In Brandt v. N.D. State Highway Com'r, supra, we analyzed what was necessary to establish fair administration. Under § 39-20-07, certified copies of the operational checklist and listings of approved chemical testing devices and certified operators are cumulatively sufficient to prove fair administration. Id. However, the statute does not make such evidence the exclusive means to establish fair administration and other evidence may be offered.

"Even if the requirements of 39-20-07(6) are not met, chemical test results can be used as evidence if the proponent supplies other proof that the test was fairly administered." Brandt at 647.

Other proof of fair administration may be provided by testimony of the State Toxicologist or a showing that the test was performed according to the approved method. Schirado v. North Dakota State Highway Com'r, 382 N.W.2d 391 (N.D.1986). Here, there is no checklist showing the test was performed according to the approved method and no testimony to that effect. The question thus becomes whether there is other evidence to establish fair administration.

Notwithstanding Brandt and Schirado, and NDCC § 39-20-07, the commissioner argues that merely introducing the test records satisfies the commissioner's burden to prove the test was fairly administered. He contends that NDCC § 39-20-05(4) makes admissible the Intoxilyzer test records without proof that the test was fairly administered.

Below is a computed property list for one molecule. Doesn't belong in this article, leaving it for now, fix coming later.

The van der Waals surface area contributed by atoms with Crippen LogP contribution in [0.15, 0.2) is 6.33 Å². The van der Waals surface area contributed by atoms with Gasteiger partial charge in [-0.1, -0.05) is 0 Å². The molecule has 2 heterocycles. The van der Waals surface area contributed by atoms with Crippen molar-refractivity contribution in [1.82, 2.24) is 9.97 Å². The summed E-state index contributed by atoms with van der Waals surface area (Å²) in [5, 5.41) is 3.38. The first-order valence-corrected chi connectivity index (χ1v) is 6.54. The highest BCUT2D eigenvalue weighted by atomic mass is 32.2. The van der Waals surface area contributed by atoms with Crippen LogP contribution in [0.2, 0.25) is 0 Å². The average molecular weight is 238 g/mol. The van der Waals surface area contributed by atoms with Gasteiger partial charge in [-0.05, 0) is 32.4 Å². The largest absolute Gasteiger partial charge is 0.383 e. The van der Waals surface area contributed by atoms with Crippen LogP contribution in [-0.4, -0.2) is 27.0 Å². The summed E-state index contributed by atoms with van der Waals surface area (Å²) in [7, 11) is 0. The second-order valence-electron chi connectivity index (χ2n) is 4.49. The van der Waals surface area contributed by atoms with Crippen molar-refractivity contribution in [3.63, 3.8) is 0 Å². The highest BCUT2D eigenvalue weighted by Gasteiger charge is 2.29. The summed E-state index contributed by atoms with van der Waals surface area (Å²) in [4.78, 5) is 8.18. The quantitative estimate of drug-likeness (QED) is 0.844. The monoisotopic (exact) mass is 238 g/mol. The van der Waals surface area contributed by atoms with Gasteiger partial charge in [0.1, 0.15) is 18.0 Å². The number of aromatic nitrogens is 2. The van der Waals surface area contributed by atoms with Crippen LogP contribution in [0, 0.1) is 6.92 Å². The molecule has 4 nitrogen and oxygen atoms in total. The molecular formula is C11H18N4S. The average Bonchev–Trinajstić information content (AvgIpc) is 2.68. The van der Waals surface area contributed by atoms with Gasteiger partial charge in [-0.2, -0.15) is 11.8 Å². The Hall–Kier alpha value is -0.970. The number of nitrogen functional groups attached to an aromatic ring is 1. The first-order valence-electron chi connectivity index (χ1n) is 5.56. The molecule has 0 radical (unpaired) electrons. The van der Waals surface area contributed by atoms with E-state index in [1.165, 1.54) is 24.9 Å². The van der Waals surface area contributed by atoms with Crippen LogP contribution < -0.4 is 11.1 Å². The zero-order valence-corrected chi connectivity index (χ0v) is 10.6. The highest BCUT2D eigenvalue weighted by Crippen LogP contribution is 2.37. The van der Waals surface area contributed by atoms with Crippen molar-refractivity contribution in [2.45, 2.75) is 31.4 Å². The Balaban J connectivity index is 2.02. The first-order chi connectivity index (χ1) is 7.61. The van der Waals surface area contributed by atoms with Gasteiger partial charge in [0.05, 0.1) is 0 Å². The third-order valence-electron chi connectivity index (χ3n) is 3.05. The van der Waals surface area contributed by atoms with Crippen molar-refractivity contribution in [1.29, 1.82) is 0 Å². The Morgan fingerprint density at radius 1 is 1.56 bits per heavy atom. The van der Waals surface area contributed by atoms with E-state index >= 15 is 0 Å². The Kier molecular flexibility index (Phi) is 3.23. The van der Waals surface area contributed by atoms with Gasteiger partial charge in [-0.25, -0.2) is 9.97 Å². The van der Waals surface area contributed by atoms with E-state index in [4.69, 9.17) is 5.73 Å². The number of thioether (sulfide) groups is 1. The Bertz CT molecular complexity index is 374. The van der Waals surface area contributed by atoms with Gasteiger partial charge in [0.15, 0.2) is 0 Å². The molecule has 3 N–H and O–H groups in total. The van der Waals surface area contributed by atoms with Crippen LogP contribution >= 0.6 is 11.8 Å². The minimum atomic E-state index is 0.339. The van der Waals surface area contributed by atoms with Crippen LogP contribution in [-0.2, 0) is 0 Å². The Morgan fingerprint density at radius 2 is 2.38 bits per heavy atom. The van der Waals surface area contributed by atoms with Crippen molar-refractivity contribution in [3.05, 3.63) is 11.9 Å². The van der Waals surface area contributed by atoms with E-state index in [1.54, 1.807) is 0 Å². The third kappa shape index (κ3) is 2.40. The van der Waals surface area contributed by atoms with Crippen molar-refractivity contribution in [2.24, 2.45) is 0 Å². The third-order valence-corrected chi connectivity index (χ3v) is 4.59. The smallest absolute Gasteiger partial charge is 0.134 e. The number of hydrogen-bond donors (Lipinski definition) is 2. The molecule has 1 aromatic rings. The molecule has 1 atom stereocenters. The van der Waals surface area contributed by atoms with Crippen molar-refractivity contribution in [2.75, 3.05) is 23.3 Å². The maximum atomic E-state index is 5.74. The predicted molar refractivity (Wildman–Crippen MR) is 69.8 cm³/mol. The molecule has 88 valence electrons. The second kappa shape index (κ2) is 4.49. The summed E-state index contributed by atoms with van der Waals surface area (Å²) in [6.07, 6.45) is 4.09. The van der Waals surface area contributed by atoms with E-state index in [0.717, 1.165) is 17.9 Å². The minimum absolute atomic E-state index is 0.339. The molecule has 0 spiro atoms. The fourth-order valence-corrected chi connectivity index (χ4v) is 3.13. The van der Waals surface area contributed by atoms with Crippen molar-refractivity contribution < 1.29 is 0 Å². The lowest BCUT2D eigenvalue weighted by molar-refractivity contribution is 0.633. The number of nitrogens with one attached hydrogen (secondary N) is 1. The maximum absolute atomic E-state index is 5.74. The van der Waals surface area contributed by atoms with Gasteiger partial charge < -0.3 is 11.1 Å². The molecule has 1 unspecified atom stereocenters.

Section 39-20-05(4) provides:

"4. At a hearing under this section, the regularly kept records of the commissioner may be introduced. Those records establish prima facie their contents without further foundation. For purposes of this chapter, any copy of a certified copy of an analytical report of a blood, urine, or saliva sample received by the commissioner from the office of the state toxicologist or a law enforcement officer, a *804 certified copy of the checklist and test records received by the commissioner from a certified breath test operator, and any copy of a certified copy of a certificate of the office of the state toxicologist relating to approved methods, devices, operators, materials, and checklists used for testing for blood alcohol concentration received by the commissioner from the office of the state toxicologist or the clerk of district court, are regularly kept records of the commissioner. [Emphasis supplied.]

Section 39-20-05(4) allows admission of the regularly kept records of the commissioner. These records establish their contents without further foundation. Section 39-20-05(4) connects the checklist with the test records. It designates a certified copy of that pair of documents as a regularly kept record of the commissioner entitled to prima facie evidentiary effect. A test record without a checklist is not similarly treated.

In interpreting a statute, we examine not only every word of the statute, Brenna v. Hjelle, 161 N.W.2d 356 (N.D. 1968), but also all subsections of a statute, with the view that the entire statute is intended to be effective. NDCC § 1-02-38(2). In particular, we believe that § 39-20-05(4) must be read together with § 39-20-05(2).

Section 39-20-05(2) provides in pertinent part:

"2. ... For purposes of this section, a copy of a certified copy of an analytical report of a blood, urine, or saliva sample from the office of the state toxicologist, or a certified copy of the checklist and test records from a certified breath test operator establish prima facie the blood alcohol concentration shown therein...." [Emphasis supplied.]